RC: Warm Bodies was essentially one joke — the zombie as a metaphor for awkward teenage love — but it’s a pretty good one and well performed. Too bad more people didn’t see it. The movie doesn’t exactly make sense, particularly if you’re a zombie fan of either the Romero or Walking Dead schools, but no matter how fast and loose it plays with the established mythology of the undead it’s still a new twist on an old form.
MB: Warm Bodies reminded me of Ricky Gervais’ Ghost Town in mood and had the same limitations of premise. A foreign film I thought was brilliant was China’s A Touch Of Sin, which interwove four stories Pulp-Fiction style about the new economy in China and its victims, often ending in sad violent episodes. Brilliant Richard.
If the title “The Hobbit: The Desolation of Smaug” immediately conjures up images of hairy footed hobbits and fearsome dwarves battling a fire breathing dragon, then this movie is for you. It beautifully captures and continues the world Peter Jackson began with the “Lord of the Rings” trilogy and followed up with “The Hobbit” films.
If it doesn’t mean anything to you then maybe you’ll want to brush up on your J. R. R. Tolkien before shelling out for a ticket. It took a lot of backstory to get to the fifth film based on Middle Earth and its inhabitants and you don’t want to go without knowing your Shire from your Sauron or your Skin Changers.
Picking up where “An Unexpected Journey” left off, hobbit-burglar Bilbo Baggins (Martin Freeman) and wizard Gandalf (Ian McKellen) join with Thorin Oakenshield (Richard Armitage) and his army of twelve fearsome dwarves. Their goal is to traverse Mirkwood, Esgaroth and Dale to locate and battle the fire-breathing dragon Smaug (Benedict Cumberbatch in fine serpentine voice) who hoards the wealth of the Lonely Mountain. On the way they battle giant spiders (a sequence that will certainly make arachnophobes grin), make a deal with Bard the bowman (Luke Evans), the descendant of the original Lord of Dale, and some helpful and not-so-helpful elves (including a good lookin’ and deadly She-Elf played by Evangeline Lilly).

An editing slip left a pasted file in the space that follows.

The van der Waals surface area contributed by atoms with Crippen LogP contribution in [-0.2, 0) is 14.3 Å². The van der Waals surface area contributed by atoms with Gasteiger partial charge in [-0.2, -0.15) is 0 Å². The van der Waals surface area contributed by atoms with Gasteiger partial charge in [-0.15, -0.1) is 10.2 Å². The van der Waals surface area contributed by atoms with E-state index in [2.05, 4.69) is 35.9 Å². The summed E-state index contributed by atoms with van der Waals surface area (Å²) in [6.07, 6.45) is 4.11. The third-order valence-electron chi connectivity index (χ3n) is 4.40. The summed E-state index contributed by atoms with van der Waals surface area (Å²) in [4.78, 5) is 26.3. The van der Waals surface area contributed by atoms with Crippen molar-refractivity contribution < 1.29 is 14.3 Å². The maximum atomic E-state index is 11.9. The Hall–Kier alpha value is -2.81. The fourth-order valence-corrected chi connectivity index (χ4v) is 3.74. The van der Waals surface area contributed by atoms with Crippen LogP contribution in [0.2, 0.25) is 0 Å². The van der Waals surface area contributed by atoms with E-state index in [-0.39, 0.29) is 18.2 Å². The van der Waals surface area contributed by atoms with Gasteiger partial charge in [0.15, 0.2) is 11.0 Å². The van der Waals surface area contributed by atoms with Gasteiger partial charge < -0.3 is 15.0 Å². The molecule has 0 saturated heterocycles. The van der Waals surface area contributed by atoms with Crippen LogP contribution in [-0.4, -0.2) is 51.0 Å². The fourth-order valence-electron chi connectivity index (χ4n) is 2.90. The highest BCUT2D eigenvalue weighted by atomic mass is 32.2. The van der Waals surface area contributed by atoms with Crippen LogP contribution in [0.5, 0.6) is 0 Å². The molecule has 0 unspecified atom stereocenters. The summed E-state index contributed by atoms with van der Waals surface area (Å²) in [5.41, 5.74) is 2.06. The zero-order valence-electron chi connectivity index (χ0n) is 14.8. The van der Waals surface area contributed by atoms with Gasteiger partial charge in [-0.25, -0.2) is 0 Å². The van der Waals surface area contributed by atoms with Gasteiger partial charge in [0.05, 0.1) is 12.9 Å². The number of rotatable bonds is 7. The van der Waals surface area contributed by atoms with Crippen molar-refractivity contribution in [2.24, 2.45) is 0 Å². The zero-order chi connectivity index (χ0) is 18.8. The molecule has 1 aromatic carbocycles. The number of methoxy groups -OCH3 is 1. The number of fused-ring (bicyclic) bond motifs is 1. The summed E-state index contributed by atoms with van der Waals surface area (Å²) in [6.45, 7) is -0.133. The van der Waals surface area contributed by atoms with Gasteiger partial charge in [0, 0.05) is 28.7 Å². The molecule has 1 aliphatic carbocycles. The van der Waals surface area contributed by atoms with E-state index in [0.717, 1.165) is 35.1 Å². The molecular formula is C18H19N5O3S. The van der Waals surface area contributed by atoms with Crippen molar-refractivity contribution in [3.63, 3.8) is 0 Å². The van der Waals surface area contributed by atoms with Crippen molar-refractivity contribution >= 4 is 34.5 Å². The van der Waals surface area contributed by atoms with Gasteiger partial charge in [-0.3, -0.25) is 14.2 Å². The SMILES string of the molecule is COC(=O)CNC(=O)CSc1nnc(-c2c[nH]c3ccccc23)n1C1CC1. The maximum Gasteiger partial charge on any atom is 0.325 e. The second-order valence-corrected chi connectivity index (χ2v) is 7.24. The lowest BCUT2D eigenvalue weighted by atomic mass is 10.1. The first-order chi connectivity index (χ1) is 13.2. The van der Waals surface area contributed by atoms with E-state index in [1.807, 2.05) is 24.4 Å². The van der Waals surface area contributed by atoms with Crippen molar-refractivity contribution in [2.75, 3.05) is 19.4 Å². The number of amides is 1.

Wait! There’s more, something to do with the White Council and the Necromancer but I’m still reeling from plot overload from actually watching the movie let alone trying to unfurl the complicated story in print.
But despite the sense of mild confusion I felt as I tried to piece the story together, I really enjoyed “The Hobbit: The Desolation of Smaug.” Peter Jackson has crafted a great action adventure movie that fits in perfectly with the preceding films. There’s a remarkable consistency of tone, style and spirit that runs through the “LOTR” and “Hobbit” movies. They feel like story shards chipped off the same block.
There’s a Richard Attenborough old school epicness about them. They are about good and evil without troubling nuance or antiheroes. Perhaps because Englishman Tolkien penned these action adventure stories during the Second World War when evil was clear-cut, his books are ripe with allegory but straightforward in their approach to morality and good vs. evil.
And luckily the films work because they fully embrace Tolkien’s vision. There’s no shortage of story threads, of hard to remember names but Jackson weaves it all together seamlessly—with some “Walking Dead” style battle scenes… lots of arrows in the head—and has made a big handsome movie to get lost in.
On TV the recent Walking Dead finale drew almost 13 million viewers. At the movies the zom com Warm Bodies made still hearts beat again and outdoor recreation retailer REI even bandwagon jumped with their “13 Essential Tools for Surviving a Zombie Outbreak” campaign.
This weekend Brad Pitt battles the undead in World War Z, an action thriller set against the backdrop of a worldwide zombie apocalypse. The movie has the highest ratio of zombies to humans of any film this year, but don’t ask its star why these cannibalistic cadavers are so trendy.
“As for why zombies are so popular,” said Pitt, “I really have no idea.”
Pitt may not be able to out his finger on it, but academics suggest a variety of reasons. Audiences are interested in zombies in times of crisis, when we feel disempowered, says one, while another writer proposes that they offer something more primal—that the zombies represent an example of control over death.
Whatever the reason, filmmakers have been capitalizing on these cool corpses for years. Some, like Night of the Living Dead and Shaun of the Dead are classics, others, like the stranger-than-usual Zombie Honeymoon, aren’t.
The grand-ghoul of all weird zombie movies is 1968’s Astro Zombies. Starring horror legend John Carradine and cult star Tura Satana, the story of superhuman monsters on a killing spree has inspired two sequels and a song of the same name by the Misfits.
The mockumentary American Zombie’s tagline is, “We’re Here. We’re Dead. Get Used to It!” Documenting the everyday “lives” of a community of zombies in California, it’s a fake undead propaganda film that echoes the struggles of many minorities who have had to fight for human rights.
Fido, a Canadian film starring Billy Connolly and Carrie-Anne Moss, is set in a world where humans won the zombie war and, as victors, have made the undead their domestic servants. Funny rather than scary, this one is worth a look to see the usually motor mouthed Connolly in a fun, shambling and wordless performance.
Strangest of all the non-mainstream zombie movies? Poultrygeist: Night of the Chicken Dead, a movie musical about a fast food chain called American Chicken Bunker whose meals turn diners into chicken zombies. Gross, gory and gratuitous, badmovienight.com called it “one of the sickest, most depraved, movies I’ve ever seen.”